Why is it so hard for many to realize that winners are usually the ones who work harder, work longer, and as a result, perform better?” ~ Coach John Wooden

Coach John WoodenI don’t follow basketball (I’m a prairie born Canadian – it’s all about hockey in my household!), but I am a fan of Coach Wooden.

Coach Wooden passed away in 2010 at the age of 99, but his legacy as one of the greatest coaches lives on. He was the head coach at UCLA and in 12 years he won 10 NCAA national championships. Of those, seven were in a row. This huge achievement was unprecedented. Not surprisingly, he was also named national coach of the year six times.

The interesting thing about him is that his focus was less on the winning and more on the preparation. In Wooden: A Lifetime of Observations and Reflections On and Off the Court, he says that competitiveness needs to be focused exclusively on what you are doing (the preparation) versus the result.  It makes me think of how many people say “practice makes perfect”.

That’s not really true. Practice only makes perfect if you’re actually practicing it perfectly. I think that is why Coach Wooden’s focus on the work to prepare was so important. It was all about practicing perfectly versus winning. Winning came as a result of that, but winning or losing wasn’t the focus.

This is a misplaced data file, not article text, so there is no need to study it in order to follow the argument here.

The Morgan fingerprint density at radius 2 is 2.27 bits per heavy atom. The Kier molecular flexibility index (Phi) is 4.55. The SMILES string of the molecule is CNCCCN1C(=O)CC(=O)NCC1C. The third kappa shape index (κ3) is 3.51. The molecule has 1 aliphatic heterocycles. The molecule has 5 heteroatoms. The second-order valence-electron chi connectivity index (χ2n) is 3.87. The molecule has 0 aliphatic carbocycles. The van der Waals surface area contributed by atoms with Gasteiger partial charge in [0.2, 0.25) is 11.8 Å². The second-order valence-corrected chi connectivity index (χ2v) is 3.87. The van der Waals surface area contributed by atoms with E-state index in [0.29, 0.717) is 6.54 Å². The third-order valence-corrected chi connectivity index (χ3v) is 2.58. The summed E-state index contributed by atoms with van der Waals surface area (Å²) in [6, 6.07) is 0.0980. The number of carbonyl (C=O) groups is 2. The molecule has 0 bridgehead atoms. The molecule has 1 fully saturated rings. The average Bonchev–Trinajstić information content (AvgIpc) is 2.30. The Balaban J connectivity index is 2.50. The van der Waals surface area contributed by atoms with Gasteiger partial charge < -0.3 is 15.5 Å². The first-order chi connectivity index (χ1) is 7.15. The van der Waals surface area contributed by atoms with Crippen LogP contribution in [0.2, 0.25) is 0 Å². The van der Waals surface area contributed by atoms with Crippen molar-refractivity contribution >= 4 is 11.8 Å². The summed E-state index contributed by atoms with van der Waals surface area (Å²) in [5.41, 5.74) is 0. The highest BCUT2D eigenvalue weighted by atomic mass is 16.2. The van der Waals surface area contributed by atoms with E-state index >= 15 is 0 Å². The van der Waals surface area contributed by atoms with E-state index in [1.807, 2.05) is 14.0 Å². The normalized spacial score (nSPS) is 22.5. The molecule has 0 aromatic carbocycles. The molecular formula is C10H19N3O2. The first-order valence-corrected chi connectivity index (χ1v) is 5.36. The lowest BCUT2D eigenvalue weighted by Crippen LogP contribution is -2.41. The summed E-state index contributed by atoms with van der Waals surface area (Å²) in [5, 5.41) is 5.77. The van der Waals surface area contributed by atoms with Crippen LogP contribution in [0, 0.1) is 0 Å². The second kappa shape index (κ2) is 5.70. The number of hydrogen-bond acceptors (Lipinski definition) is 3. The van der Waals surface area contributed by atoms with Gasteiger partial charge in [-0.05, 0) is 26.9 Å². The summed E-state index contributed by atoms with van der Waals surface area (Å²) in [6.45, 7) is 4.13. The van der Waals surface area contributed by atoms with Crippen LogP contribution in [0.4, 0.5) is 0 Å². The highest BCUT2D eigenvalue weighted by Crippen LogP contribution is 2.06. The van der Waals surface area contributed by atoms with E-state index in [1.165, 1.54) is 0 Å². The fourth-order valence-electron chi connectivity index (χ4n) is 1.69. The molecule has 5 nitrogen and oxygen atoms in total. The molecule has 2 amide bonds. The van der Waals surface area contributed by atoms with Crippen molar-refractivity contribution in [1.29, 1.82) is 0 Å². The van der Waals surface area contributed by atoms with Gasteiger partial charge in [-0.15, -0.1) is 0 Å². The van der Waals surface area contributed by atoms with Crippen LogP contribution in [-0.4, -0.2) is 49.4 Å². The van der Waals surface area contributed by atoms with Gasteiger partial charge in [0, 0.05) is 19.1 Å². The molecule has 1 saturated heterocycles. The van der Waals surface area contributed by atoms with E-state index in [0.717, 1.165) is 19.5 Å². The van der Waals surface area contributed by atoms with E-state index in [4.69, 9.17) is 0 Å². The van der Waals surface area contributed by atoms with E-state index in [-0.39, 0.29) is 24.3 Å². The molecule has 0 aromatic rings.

In the book Talent is Overrated, Geoffrey Colvin says that simply doing an activity for a long time is no guarantee you’ll do it well or even get better at it!

So what if you want to be able to run a marathon, speak Spanish or learn to negotiate great deals?

Running is something most of us know how to do. If you want to run a marathon you might not feel you need help at first. However, as you increase your distance you might find you’re starting to injure yourself, or you’re not getting any faster. At that point you’ll probably buy a book, join a running club or hire a coach.

You’re not going to just start trying to speak Spanish without any guidance, are you? At the very least, you’ll probably go online to find free training. More likely, you’ll buy a course or hire a tutor.

You may naturally be an effective negotiator, but most of us need to learn how to do it or we’ll be leaving money on the table and not creating ideal situations for ourselves.

Bottom line … Coach Wooden was right. It’s how you prepare that matters. Whatever your goal is, make sure you’re working hard and working on the right things.

You may have heard it said that there are no shortcuts in life. I disagree … getting help from an expert is a shortcut. The right guidance will help you practice perfectly so you get the results you want.

Today, I have something extra special for you…guidance to help you get more of what you want in conversations you’re having every day. Whether you’re going to ask for a raise, interview for a new job, hire a star team member, grow your business or just pitch an idea to your team … here’s how to have more impact and influence in your conversations.

Watch the Conversations that Sell: 5 Tips to Get More of What You Want Training Session:

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 Image Credit: © Wickedgood | Dreamstime.comCoach John Wooden Photo